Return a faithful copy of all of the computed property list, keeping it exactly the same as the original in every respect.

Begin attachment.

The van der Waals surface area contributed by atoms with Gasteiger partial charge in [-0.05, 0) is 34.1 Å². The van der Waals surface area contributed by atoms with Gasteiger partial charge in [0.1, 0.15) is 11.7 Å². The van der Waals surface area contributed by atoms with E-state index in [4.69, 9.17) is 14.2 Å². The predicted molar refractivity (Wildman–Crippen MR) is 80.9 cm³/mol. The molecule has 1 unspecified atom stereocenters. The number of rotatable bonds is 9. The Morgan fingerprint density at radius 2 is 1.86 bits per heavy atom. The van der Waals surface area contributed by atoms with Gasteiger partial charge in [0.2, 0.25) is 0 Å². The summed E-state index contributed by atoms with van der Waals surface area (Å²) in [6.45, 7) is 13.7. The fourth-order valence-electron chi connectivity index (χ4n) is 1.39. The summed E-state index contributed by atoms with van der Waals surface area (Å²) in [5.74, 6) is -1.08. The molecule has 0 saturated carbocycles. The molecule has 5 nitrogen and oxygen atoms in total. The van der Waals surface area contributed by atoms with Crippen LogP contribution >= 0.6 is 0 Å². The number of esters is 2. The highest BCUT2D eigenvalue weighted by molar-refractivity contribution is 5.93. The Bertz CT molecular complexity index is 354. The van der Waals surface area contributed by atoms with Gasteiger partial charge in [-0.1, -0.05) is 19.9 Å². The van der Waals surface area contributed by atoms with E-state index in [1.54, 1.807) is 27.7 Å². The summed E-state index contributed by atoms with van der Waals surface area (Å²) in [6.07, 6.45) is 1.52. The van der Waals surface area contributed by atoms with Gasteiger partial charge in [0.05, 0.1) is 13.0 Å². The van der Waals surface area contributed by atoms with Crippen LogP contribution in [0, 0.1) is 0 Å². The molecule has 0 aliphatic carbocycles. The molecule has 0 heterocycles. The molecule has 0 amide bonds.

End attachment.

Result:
The van der Waals surface area contributed by atoms with Gasteiger partial charge in [-0.05, 0) is 34.1 Å². The van der Waals surface area contributed by atoms with Gasteiger partial charge in [0.1, 0.15) is 11.7 Å². The van der Waals surface area contributed by atoms with E-state index in [4.69, 9.17) is 14.2 Å². The predicted molar refractivity (Wildman–Crippen MR) is 80.9 cm³/mol. The molecule has 1 unspecified atom stereocenters. The number of rotatable bonds is 9. The Morgan fingerprint density at radius 2 is 1.86 bits per heavy atom. The van der Waals surface area contributed by atoms with Gasteiger partial charge in [0.2, 0.25) is 0 Å². The summed E-state index contributed by atoms with van der Waals surface area (Å²) in [6.45, 7) is 13.7. The fourth-order valence-electron chi connectivity index (χ4n) is 1.39. The summed E-state index contributed by atoms with van der Waals surface area (Å²) in [5.74, 6) is -1.08. The molecule has 0 saturated carbocycles. The molecule has 5 nitrogen and oxygen atoms in total. The van der Waals surface area contributed by atoms with Crippen LogP contribution >= 0.6 is 0 Å². The number of esters is 2. The highest BCUT2D eigenvalue weighted by molar-refractivity contribution is 5.93. The Bertz CT molecular complexity index is 354. The van der Waals surface area contributed by atoms with Gasteiger partial charge in [-0.1, -0.05) is 19.9 Å². The van der Waals surface area contributed by atoms with E-state index in [1.54, 1.807) is 27.7 Å². The summed E-state index contributed by atoms with van der Waals surface area (Å²) in [6.07, 6.45) is 1.52. The van der Waals surface area contributed by atoms with Gasteiger partial charge in [0.05, 0.1) is 13.0 Å². The van der Waals surface area contributed by atoms with Crippen LogP contribution in [0, 0.1) is 0 Å². The molecule has 0 aliphatic carbocycles. The molecule has 0 heterocycles. The molecule has 0 amide bonds.